Wed. Sep 27th, 2023

The Santa Ana City Council will be conducting a Public Hearing on Monday, at the end of their Council meeting, regarding the proposed amendments to the developer agreement with Mike Harrah, regarding his One Broadway Plaza project.

Click here to read the Public Hearing Agenda.  Click here to see the entire City Council agenda for Monday’s meeting.

The Planning Commission approved the proposed amendments at their meeting on June 14, by a 3-2 vote.  Acosta and Yrarrazaval opposed.  Alderete and Betancourt abstained.

The amendments include:

  • Deleting the 50% pre-leasing requirement.
  • Allow Harrah to apply for Redevelopment Funding.
  • Adust the timing of the funding for neighborhood traffic studies.
  • Allow additional time to refill any excavated area.
  • Delete the minimum 51% ownership interest provision.

I am not sure about the redevelopment part of this, but the rest of it isn’t unreasonable.  I would however like to see our City Council press for more changes to the Developer Agreement, as follows:

  • Let’s allow Harrah to build condos as well as offices in his tower.  Wouldn’t that be neat for executives to finish work and then take the elevator to their condo?
  • Why not build an observatory on the roof?  Maybe we can get UCI or CSUF to help fund it and manage it.  What a boon it would be to our scientific community!  And what fun for the rest of us.
  • How about building a public park atop the building?  What a view!
  • Can we renegotiate the size of this building?  Perhaps 60 floors instead of 88?

This project will bring jobs and economic growth to our city.  I don’t mind Harrah bringing in partners and I would love to see him build a mixed-use project instead of offices only.  I don’t think he should go down the redevelopment road – but if he wants that money then how about some affordable living units in the tower too?

City staffers are recommending that the City Council approve the amendments.  Their report notes that the project qualifies for LEEDS silver status, which means it will be built to save energy.  The report also states that of the 13 large projects that have been submitted to the City for approval in the past five years, only two have been built – CityPlace and the Skyline Towers.

The City Council meeting will start after a closed session meeting at 5 pm, at Council Chambers, located at 22 Civic Center Plaza.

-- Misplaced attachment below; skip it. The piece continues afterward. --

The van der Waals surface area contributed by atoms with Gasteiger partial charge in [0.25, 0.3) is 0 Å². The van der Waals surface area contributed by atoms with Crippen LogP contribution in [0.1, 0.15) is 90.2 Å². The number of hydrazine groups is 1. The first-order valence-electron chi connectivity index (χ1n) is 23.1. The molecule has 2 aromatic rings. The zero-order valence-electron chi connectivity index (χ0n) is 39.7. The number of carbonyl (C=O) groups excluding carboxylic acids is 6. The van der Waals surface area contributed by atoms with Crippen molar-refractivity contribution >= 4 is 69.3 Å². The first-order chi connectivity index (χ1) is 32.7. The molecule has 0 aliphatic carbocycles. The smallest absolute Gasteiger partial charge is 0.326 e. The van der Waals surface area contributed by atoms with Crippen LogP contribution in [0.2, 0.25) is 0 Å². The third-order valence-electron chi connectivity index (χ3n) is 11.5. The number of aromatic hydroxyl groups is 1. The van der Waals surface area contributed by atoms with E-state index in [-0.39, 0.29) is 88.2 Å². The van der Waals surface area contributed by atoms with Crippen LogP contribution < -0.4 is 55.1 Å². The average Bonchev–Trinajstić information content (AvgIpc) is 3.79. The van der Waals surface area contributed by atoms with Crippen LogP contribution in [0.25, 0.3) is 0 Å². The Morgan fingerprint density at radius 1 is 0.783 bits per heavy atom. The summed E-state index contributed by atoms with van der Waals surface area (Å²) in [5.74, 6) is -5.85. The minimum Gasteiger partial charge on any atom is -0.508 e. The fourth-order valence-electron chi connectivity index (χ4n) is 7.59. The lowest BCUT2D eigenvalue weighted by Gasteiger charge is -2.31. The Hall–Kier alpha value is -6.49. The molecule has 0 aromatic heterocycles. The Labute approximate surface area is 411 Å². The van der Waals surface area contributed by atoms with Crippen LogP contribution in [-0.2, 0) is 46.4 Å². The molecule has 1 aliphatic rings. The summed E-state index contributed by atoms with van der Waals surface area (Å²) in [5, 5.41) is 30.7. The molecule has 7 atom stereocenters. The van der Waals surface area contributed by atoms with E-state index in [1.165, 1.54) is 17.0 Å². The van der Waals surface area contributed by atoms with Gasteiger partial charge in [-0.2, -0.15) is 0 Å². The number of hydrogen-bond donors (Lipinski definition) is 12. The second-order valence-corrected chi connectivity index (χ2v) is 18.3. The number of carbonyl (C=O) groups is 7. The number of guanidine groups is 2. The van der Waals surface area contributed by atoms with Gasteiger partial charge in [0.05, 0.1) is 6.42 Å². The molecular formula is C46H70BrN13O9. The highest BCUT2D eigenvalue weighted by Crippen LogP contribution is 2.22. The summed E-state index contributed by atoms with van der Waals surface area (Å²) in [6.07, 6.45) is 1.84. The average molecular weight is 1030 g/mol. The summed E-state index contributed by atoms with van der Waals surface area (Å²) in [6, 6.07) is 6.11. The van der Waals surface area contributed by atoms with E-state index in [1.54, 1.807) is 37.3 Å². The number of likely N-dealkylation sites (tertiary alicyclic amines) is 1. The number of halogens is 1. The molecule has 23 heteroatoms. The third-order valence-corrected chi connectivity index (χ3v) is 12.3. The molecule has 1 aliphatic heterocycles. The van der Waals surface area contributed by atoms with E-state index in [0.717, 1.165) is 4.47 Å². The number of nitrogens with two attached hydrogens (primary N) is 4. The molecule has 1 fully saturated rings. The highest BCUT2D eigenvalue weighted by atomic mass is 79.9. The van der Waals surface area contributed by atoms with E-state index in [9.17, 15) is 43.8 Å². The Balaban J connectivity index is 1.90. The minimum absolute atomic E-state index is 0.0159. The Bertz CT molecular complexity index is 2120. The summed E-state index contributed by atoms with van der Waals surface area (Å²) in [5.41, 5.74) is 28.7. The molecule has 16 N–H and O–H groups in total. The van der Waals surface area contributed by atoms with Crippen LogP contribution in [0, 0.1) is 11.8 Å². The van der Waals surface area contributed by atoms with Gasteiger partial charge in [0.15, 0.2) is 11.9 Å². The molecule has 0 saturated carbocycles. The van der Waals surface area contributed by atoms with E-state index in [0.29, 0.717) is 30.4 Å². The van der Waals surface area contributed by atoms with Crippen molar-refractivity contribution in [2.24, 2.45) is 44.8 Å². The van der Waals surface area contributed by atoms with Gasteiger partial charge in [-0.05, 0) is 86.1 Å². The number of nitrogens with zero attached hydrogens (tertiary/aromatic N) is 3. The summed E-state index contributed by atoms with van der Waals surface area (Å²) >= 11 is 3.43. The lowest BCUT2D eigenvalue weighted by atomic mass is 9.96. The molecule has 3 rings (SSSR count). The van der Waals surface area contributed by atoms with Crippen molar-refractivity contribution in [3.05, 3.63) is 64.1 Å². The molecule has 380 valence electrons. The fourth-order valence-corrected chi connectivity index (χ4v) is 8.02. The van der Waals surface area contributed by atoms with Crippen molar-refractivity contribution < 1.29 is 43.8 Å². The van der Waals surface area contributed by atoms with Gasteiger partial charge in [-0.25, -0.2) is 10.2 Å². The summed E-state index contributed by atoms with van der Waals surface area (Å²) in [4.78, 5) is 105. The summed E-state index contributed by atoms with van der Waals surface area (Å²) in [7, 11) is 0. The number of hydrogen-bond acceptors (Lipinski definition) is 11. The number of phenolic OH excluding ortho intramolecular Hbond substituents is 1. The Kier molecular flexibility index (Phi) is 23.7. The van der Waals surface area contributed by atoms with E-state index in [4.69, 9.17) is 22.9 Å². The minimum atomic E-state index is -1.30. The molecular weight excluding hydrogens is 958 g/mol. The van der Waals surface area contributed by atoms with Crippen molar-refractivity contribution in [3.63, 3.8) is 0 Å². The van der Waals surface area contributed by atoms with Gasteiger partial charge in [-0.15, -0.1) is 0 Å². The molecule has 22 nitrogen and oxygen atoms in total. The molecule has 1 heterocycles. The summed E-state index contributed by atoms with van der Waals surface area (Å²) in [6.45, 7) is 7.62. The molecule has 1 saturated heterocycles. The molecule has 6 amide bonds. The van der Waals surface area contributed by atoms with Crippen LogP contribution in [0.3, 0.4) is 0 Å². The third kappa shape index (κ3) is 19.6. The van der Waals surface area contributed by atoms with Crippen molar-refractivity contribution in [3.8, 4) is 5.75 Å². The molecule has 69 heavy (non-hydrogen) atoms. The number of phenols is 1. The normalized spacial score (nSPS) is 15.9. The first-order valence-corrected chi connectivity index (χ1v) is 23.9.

By Editor

The New Santa Ana blog has been covering news, events and politics in Santa Ana since 2009.

3 thoughts on “Public hearing about One Broadway Plaza this Monday at Santa Ana Council meeting”
  1. Our city should not be cutting “deals” with Mike Harrah for many reasons, the first and foremost is that we VOTED on this building and the conditions for building it (at great expense to both sides) and I don’t believe the city should just “change” those conditions and neither should you if you believe in democracy. For more on this read attorney Julie Humphreys excellent letter to the planning commission;

    City of Santa Ana
    Planning Commission
    22 Civic Center Plaza
    Santa Ana, CA 92701

    Filed by One Broadway Plaza LLC, to modify certain provisions of the development agreement to delete the 50 percent pre-leasing requirement; to allow the applicant to request assistance from the Redevelopment Agency; adjust the timing of the funding for the neighborhood traffic studies; allow additional time to refill any excavated area; and to delete the minimum of 51 percent ownership interest provision for the One Broadway Plaza (OBP) office tower at 1109 North Broadway.

    Dear Planning Commission,

    I strongly object to the above request to amend Development Agreement No. 2004-01. The 50% pre-leasing requirement, the private funding, the promised neighborhood traffic studies and improvements, building & excavation timelines, and OBP ownership interest were all integral parts of the Development Agreement that was previously approved, not only by the city, but by public electorate in a city-wide vote. Because the residents of the City of Santa Ana—in a public referendum—voted to approve this development as represented in Development Agreement No. 2004-01, I seriously question whether the Planning Commission has the authority to modify the Development Agreement that was fundamental to the voters’ approval.

    It is quite clear from the information on the ballot that the voters were approving the project and other changes the construction would bring based upon these significant protections and assurances contained within the Development Agreement. From the voter pamphlets to the language of the referendum itself, the voters knew that in order to prevent the building of an empty, un-leased building—or one filled with relocated government tenants—the developer would have to pre-lease the building 50% with “class A” tenants prior to construction. The voters knew that the developer was required to provide significant traffic improvements (and studies) prior to construction. The developer traded on his ownership and commitment to the project in obtaining City Council and voter approval for the project. And, last, but not least, the voters knew that this was a privately-funded project and that they were not being asked to use public funds to build this project. Each and every one of these elements was fundamental to obtaining prior approval for this project.

    All of the grandiose promises of this proposed development have come to naught. Yes, there is now an empty lot, but better an empty lot than an empty building. And if the plan is simply to relocate public agency tenants from other downtown buildings to this one—there would be no net growth for Santa Ana, and a lot of empty buildings.